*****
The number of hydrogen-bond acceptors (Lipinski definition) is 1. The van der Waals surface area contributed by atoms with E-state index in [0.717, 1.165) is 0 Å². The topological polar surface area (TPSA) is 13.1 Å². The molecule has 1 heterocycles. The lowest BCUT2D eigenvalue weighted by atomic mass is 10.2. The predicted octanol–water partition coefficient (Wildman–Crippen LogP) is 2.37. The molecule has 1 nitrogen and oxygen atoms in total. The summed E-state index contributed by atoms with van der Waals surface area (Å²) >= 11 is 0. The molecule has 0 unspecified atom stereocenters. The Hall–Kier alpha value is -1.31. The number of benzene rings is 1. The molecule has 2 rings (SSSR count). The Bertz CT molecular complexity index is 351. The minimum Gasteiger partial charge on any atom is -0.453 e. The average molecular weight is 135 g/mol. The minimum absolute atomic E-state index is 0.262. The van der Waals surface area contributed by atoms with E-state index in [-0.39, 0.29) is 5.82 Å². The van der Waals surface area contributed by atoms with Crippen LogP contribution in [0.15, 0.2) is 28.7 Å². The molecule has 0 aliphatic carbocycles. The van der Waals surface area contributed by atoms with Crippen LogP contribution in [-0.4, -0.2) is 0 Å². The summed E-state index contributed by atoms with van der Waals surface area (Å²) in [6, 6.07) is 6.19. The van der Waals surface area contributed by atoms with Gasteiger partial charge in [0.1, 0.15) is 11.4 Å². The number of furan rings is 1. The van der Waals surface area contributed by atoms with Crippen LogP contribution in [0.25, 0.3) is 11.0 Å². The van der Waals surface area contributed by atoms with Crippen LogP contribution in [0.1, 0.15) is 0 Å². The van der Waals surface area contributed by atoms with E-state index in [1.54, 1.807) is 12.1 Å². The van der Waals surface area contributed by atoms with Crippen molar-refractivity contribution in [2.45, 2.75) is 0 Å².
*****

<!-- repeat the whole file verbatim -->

The number of hydrogen-bond acceptors (Lipinski definition) is 1. The van der Waals surface area contributed by atoms with E-state index in [0.717, 1.165) is 0 Å². The topological polar surface area (TPSA) is 13.1 Å². The molecule has 1 heterocycles. The lowest BCUT2D eigenvalue weighted by atomic mass is 10.2. The predicted octanol–water partition coefficient (Wildman–Crippen LogP) is 2.37. The molecule has 1 nitrogen and oxygen atoms in total. The summed E-state index contributed by atoms with van der Waals surface area (Å²) >= 11 is 0. The molecule has 0 unspecified atom stereocenters. The Hall–Kier alpha value is -1.31. The number of benzene rings is 1. The molecule has 2 rings (SSSR count). The Bertz CT molecular complexity index is 351. The minimum Gasteiger partial charge on any atom is -0.453 e. The average molecular weight is 135 g/mol. The minimum absolute atomic E-state index is 0.262. The van der Waals surface area contributed by atoms with E-state index in [-0.39, 0.29) is 5.82 Å². The van der Waals surface area contributed by atoms with Crippen LogP contribution in [0.15, 0.2) is 28.7 Å². The molecule has 0 aliphatic carbocycles. The van der Waals surface area contributed by atoms with Crippen LogP contribution in [-0.4, -0.2) is 0 Å². The summed E-state index contributed by atoms with van der Waals surface area (Å²) in [6, 6.07) is 6.19. The van der Waals surface area contributed by atoms with Gasteiger partial charge in [0.1, 0.15) is 11.4 Å². The number of furan rings is 1. The van der Waals surface area contributed by atoms with Crippen LogP contribution in [0.25, 0.3) is 11.0 Å². The van der Waals surface area contributed by atoms with Crippen LogP contribution in [0.1, 0.15) is 0 Å². The van der Waals surface area contributed by atoms with E-state index in [1.54, 1.807) is 12.1 Å². The van der Waals surface area contributed by atoms with Crippen molar-refractivity contribution in [2.45, 2.75) is 0 Å².